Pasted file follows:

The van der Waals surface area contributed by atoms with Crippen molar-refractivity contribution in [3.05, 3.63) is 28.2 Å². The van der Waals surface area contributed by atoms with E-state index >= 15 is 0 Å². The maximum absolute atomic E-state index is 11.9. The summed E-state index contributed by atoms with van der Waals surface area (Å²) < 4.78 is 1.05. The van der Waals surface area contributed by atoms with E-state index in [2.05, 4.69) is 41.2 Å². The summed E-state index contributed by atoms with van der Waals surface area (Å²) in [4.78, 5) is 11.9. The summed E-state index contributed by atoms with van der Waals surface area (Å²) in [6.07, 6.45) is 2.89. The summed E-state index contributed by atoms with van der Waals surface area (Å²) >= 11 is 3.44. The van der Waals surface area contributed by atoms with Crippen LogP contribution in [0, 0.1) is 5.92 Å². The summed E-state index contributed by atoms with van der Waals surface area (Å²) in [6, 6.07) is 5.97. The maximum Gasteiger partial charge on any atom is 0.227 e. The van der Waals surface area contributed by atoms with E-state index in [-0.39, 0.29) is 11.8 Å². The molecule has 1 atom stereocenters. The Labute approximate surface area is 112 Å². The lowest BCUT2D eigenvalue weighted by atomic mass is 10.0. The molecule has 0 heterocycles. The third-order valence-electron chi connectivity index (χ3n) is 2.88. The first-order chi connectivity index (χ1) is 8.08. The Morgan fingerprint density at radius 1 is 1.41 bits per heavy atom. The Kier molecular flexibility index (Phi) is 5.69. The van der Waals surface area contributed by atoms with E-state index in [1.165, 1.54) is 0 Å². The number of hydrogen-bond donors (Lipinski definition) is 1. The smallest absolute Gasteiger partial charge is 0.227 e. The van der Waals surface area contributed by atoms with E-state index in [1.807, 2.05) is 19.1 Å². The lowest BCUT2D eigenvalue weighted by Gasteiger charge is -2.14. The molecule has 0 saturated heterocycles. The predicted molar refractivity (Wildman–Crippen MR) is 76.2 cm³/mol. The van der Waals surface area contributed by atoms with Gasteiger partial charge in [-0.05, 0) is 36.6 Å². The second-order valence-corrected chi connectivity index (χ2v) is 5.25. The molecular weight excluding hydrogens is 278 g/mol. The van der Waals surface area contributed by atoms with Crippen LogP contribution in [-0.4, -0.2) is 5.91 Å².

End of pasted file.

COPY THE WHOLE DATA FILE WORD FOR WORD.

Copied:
The van der Waals surface area contributed by atoms with Crippen molar-refractivity contribution in [3.05, 3.63) is 28.2 Å². The van der Waals surface area contributed by atoms with E-state index >= 15 is 0 Å². The maximum absolute atomic E-state index is 11.9. The summed E-state index contributed by atoms with van der Waals surface area (Å²) < 4.78 is 1.05. The van der Waals surface area contributed by atoms with E-state index in [2.05, 4.69) is 41.2 Å². The summed E-state index contributed by atoms with van der Waals surface area (Å²) in [4.78, 5) is 11.9. The summed E-state index contributed by atoms with van der Waals surface area (Å²) in [6.07, 6.45) is 2.89. The summed E-state index contributed by atoms with van der Waals surface area (Å²) >= 11 is 3.44. The van der Waals surface area contributed by atoms with Crippen LogP contribution in [0, 0.1) is 5.92 Å². The summed E-state index contributed by atoms with van der Waals surface area (Å²) in [6, 6.07) is 5.97. The maximum Gasteiger partial charge on any atom is 0.227 e. The van der Waals surface area contributed by atoms with E-state index in [-0.39, 0.29) is 11.8 Å². The molecule has 1 atom stereocenters. The Labute approximate surface area is 112 Å². The lowest BCUT2D eigenvalue weighted by atomic mass is 10.0. The molecule has 0 heterocycles. The third-order valence-electron chi connectivity index (χ3n) is 2.88. The first-order chi connectivity index (χ1) is 8.08. The Morgan fingerprint density at radius 1 is 1.41 bits per heavy atom. The Kier molecular flexibility index (Phi) is 5.69. The van der Waals surface area contributed by atoms with E-state index in [1.165, 1.54) is 0 Å². The number of hydrogen-bond donors (Lipinski definition) is 1. The smallest absolute Gasteiger partial charge is 0.227 e. The van der Waals surface area contributed by atoms with E-state index in [1.807, 2.05) is 19.1 Å². The lowest BCUT2D eigenvalue weighted by Gasteiger charge is -2.14. The molecule has 0 saturated heterocycles. The predicted molar refractivity (Wildman–Crippen MR) is 76.2 cm³/mol. The van der Waals surface area contributed by atoms with Gasteiger partial charge in [-0.05, 0) is 36.6 Å². The second-order valence-corrected chi connectivity index (χ2v) is 5.25. The molecular weight excluding hydrogens is 278 g/mol. The van der Waals surface area contributed by atoms with Crippen LogP contribution in [-0.4, -0.2) is 5.91 Å².